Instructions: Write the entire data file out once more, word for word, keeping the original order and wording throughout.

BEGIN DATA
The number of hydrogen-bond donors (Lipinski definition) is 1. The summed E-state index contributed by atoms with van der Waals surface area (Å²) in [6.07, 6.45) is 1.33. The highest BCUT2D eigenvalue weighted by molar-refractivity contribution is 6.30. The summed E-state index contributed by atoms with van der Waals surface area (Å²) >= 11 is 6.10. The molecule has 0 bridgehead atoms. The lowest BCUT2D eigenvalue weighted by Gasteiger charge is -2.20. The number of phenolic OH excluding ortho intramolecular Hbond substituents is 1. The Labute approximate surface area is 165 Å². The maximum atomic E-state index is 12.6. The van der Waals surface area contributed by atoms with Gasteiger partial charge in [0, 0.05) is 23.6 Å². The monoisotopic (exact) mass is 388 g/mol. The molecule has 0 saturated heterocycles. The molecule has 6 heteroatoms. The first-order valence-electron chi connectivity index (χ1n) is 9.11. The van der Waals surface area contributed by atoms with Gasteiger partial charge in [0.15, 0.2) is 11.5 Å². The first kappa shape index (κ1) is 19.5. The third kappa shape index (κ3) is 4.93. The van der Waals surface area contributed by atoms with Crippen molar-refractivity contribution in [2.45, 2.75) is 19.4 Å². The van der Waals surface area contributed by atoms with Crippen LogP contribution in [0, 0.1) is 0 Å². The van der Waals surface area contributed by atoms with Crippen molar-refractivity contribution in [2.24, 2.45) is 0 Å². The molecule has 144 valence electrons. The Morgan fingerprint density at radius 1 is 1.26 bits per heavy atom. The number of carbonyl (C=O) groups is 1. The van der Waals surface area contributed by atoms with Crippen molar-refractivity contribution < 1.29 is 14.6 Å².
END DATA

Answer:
The number of hydrogen-bond donors (Lipinski definition) is 1. The summed E-state index contributed by atoms with van der Waals surface area (Å²) in [6.07, 6.45) is 1.33. The highest BCUT2D eigenvalue weighted by molar-refractivity contribution is 6.30. The summed E-state index contributed by atoms with van der Waals surface area (Å²) >= 11 is 6.10. The molecule has 0 bridgehead atoms. The lowest BCUT2D eigenvalue weighted by Gasteiger charge is -2.20. The number of phenolic OH excluding ortho intramolecular Hbond substituents is 1. The Labute approximate surface area is 165 Å². The maximum atomic E-state index is 12.6. The van der Waals surface area contributed by atoms with Gasteiger partial charge in [0, 0.05) is 23.6 Å². The monoisotopic (exact) mass is 388 g/mol. The molecule has 0 saturated heterocycles. The molecule has 6 heteroatoms. The first-order valence-electron chi connectivity index (χ1n) is 9.11. The van der Waals surface area contributed by atoms with Gasteiger partial charge in [0.15, 0.2) is 11.5 Å². The first kappa shape index (κ1) is 19.5. The third kappa shape index (κ3) is 4.93. The van der Waals surface area contributed by atoms with Crippen molar-refractivity contribution in [2.45, 2.75) is 19.4 Å². The van der Waals surface area contributed by atoms with Crippen LogP contribution in [0, 0.1) is 0 Å². The van der Waals surface area contributed by atoms with Crippen molar-refractivity contribution in [2.24, 2.45) is 0 Å². The molecule has 144 valence electrons. The Morgan fingerprint density at radius 1 is 1.26 bits per heavy atom. The number of carbonyl (C=O) groups is 1. The van der Waals surface area contributed by atoms with Crippen molar-refractivity contribution < 1.29 is 14.6 Å².